Tuesday, July 10, 2012

Some Applique Lessons

I thought since my time is a little limited this week, I'd post some hand applique "lessons" for those of you who have had questions. Tonight I'll just show you the basic stitch I use--where to place the needle and how long the stitches are. In the next couple evenings, I'll show you how I make my points and how I treat the "valleys."

I told you awhile ago about the methods I use to prepare the applique pieces and glue them into place. These "lessons" will pick up where I left off.

First, you should select a thread color that blends as well as possible with the color of the fabric you're appliqueing--not the background. I like to use cotton threads, just as I use for piecing and quilting. Some appliquers prefer silk thread. I DO like silk, but I don't have a very good color selection. I also find the thread slips out of the eye of the needle, although silk is fine enough that you should be able to knot the thread onto the needle and still pull the needle through the fabric without noticing the knot. Experiment and see what you like best.

I've also known appliquers to stitch in the oddest directions! I'm right handed and I prefer to stitch from right to left, but you may find you prefer something different. I think it was Robert Callaham who stitches with his needle pointed toward himself. You will need to be able to see the needle and your stitches, but go with whatever is comfortable to you, as long as it works well.

Cut your applique thread about 18" long and knot one end. Use a fairly fine, sharp needle--again, try out a few sizes and find something you like. I find that some of the needles that are recommended for applique have a tendency to bend, but you may love them--again, experiment. You'll probably note in my photos that the needle I'm using is bent a bit.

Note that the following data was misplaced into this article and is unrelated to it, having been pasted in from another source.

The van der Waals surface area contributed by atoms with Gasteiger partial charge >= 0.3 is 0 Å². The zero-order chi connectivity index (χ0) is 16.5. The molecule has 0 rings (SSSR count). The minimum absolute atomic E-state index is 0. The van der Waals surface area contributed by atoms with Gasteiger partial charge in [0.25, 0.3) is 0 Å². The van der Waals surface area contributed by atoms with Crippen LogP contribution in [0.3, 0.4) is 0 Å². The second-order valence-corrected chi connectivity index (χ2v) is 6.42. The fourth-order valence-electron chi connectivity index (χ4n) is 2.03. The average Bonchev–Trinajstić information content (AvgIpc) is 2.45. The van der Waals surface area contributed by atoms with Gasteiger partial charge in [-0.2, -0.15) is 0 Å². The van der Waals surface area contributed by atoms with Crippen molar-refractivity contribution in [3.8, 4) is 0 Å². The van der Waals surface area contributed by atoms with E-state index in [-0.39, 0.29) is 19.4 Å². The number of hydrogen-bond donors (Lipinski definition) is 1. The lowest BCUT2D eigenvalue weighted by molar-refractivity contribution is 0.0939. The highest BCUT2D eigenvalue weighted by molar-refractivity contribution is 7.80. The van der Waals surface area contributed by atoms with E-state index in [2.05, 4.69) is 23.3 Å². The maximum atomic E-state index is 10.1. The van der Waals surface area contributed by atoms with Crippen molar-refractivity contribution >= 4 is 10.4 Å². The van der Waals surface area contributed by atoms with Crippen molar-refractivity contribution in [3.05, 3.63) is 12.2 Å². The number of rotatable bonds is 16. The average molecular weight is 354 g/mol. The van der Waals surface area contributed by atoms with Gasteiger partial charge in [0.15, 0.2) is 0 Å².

The first stitch should be somewhere on a fairly straight edge of the applique piece. Come up from underneath and just catch a thread or two of the edge of the applique piece. Bring the thread straight back down, just outside the edge of the applique fabric, through the background fabric, angling the needle just a bit underneath the applique piece. (This is what I'm doing in the photo below. I've turned the edge up for the photo, but I see it looks like I'm going further under the applique piece than I truly am.)


Bring the needle back up again about 1/8" of an inch further along, catching just a thread or two of the applique piece. (You can either bring the needle down and then back up again in two separate steps, or you can just rock the needle back up and through the fabric as shown here.)


Continue on in this manner until you come around to where you started. Knot off the thread on the back of the fabric, and snip the excess thread, leaving just a short tail.


Here's the back of the teacup I was appliqueing--you can see the stitches. They are just slightly offset from being in a straight line because I've brought the needle up through the background and applique fabric and gone back down just outside the applique fabric.

Don't pull your stitches so tight that the fabric puckers, but DO pull them tight enough so the applique thread "melts" into the applique fabric. One way to do this is to take three or four stitches and then pull firmly on the thread to make sure there isn't any slack in the stitches.

Tomorrow I'll show you how I do my "points."

5 comments:

Kim West said...

Thanks for making me feel not as wired about how I like to stitch my applique. I am right handed and I prefer the needle pointing down too. Until I discovered this a few months ago, I really hated appliqué. Now I can't seem to stop...

Anonymous said...

I use a lark's head knot when I am appliqueing with silk thread. Fold the end of the thread back on itself, oh about 3" or so. Now what you need to do is shove the loop that forms through the eye of the needle ( it's easier than you think) Now shove the needle through the loop, point first and pull tight. Helen

Gran - Knot-y Embroidery Lady said...

Looking good!

Tina said...

Oh Kim! This is sooo helpful!!! Thanks so much!

krislovesfabric said...

Thanks for the tips, I appreciate them :)